”AQUARELA takes audiences on a deeply cinematic journey through the transformative beauty and raw power of water. Captured at a rare 96 frames-per-second, the film is a visceral wake-up call that humans are no match for the sheer force and capricious will of Earth’s most precious element. From the precarious frozen waters of Russia’s Lake Baikal to Miami in the throes of Hurricane Irma to Venezuela’s mighty Angel Falls, water is AQUARELA’s main character, with director Victor Kossakovsky capturing her many personalities in startling cinematic clarity. The film will be shown in theaters at 48 frames-per-second, double the typical 24 frames-per-second, as projectors with the ability to project at 96-frames-per-second are extremely rare today, but when the time comes that the capacity is there, AQUARELA will be one of the first films to be shown at that speed.”
When you turn on the faucet and out comes water, do you really know where it all comes from and how much of it flows on the Earth? Enter the documentary Aquarela, with its lavish cinematography of water in all forms everywhere. The movie was made by Victor Kossakovsky, in which he says that his movie “takes audiences on a deeply cinematic journey through the transformative beauty of the raw power of water.” The film is not a political statement for a cause or even a warning of any kind.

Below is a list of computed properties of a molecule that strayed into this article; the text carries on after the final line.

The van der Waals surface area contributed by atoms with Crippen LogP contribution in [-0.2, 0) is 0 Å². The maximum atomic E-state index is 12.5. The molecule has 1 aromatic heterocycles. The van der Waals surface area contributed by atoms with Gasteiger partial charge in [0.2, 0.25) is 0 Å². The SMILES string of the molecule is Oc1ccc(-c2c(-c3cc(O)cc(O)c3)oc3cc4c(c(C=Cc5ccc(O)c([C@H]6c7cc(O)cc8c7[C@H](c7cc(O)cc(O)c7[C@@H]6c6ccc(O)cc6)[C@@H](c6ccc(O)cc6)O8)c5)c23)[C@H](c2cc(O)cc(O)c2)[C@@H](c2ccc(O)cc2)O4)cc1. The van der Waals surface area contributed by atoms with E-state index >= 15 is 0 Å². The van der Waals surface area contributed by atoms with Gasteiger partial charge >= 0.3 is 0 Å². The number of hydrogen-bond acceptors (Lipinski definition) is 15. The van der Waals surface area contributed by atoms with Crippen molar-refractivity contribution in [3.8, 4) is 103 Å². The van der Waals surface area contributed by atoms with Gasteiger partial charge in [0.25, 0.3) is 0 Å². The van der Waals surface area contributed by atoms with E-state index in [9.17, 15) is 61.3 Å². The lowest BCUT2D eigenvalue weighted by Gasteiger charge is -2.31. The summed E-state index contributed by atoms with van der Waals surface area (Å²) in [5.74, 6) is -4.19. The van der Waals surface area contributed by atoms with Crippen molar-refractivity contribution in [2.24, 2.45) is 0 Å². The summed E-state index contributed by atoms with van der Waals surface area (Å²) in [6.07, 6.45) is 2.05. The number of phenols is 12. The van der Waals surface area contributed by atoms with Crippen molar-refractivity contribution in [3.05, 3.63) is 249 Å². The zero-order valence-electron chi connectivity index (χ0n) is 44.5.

There’s so much water circulating on Earth that you would not use the googolplexian amount of it ever. It constantly changes form, causes damage to land masses close to it, feeds the windstorms that bring destruction and provides the necessary potion to stay alive. Whether you use it for washing your car or clothes, mix a drink or pour it down the drain, water the lawn or garden, skate on it or go swimming in it, the substance will always return.
All that said, this movie is Victor Kossakovsky’s offering, and he hopes you will enjoy the feeling of the important elixir as it makes incredible patterns in the ice, crashes down to melt in the sea from ice bergs, drives high waves into the sky of an angry ocean, offers fish and other sea life a home, challenges sea-goers, and yes, even causes death and destruction.
The movie does move you in several ways, through its power to invoke your sense of sight and sound, by tantalizing your brain to react to the incredible beauty and often rage of the sea and even frighten those who have not experienced a furious sea or a tsunami. There have been many movies that have depicted the fury and beauty of water like the movie The Perfect Storm or on TV as in The Deadliest Catch. But it’s not the same feeling as when you witness the pure, live cinematography staring you in the face on a 30 foot by 90 feet screen or larger and coming at you without imperfections at film speed double the norm.
Aquarela has been rated PG by the MPAA for some thematic elements. It’s a must for high school students or any age that wants the thrills, chills, and spills of the effects of water, and especially those who just want to forget their problems for an hour and a half. It’s a onetime experience you may never forget. Just a note: youngsters to pre-teens are most likely to get antsy after the first 20 minutes. Exciting to serene, thrilling to amazing.